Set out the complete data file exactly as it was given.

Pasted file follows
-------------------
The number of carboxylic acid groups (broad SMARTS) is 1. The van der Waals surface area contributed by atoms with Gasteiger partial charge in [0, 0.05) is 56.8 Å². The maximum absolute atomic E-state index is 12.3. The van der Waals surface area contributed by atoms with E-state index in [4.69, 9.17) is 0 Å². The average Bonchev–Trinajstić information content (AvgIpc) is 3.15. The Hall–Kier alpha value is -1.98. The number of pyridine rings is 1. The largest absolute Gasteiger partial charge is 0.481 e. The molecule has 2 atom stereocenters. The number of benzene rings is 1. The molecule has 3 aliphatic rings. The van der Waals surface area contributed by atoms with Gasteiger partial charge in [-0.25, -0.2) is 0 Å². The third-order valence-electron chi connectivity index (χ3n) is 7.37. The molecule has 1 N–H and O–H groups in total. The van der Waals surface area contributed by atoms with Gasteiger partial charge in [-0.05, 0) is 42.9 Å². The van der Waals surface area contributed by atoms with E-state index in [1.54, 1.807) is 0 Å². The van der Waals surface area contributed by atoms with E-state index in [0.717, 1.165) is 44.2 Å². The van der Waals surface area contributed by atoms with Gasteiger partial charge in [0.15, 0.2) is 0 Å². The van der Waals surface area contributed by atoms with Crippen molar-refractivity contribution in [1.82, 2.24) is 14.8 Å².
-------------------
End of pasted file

The number of carboxylic acid groups (broad SMARTS) is 1. The van der Waals surface area contributed by atoms with Gasteiger partial charge in [0, 0.05) is 56.8 Å². The maximum absolute atomic E-state index is 12.3. The van der Waals surface area contributed by atoms with E-state index in [4.69, 9.17) is 0 Å². The average Bonchev–Trinajstić information content (AvgIpc) is 3.15. The Hall–Kier alpha value is -1.98. The number of pyridine rings is 1. The largest absolute Gasteiger partial charge is 0.481 e. The molecule has 2 atom stereocenters. The number of benzene rings is 1. The molecule has 3 aliphatic rings. The van der Waals surface area contributed by atoms with Gasteiger partial charge in [-0.25, -0.2) is 0 Å². The third-order valence-electron chi connectivity index (χ3n) is 7.37. The molecule has 1 N–H and O–H groups in total. The van der Waals surface area contributed by atoms with Gasteiger partial charge in [-0.05, 0) is 42.9 Å². The van der Waals surface area contributed by atoms with E-state index in [1.54, 1.807) is 0 Å². The van der Waals surface area contributed by atoms with E-state index in [0.717, 1.165) is 44.2 Å². The van der Waals surface area contributed by atoms with Gasteiger partial charge in [0.15, 0.2) is 0 Å². The van der Waals surface area contributed by atoms with Crippen molar-refractivity contribution in [1.82, 2.24) is 14.8 Å².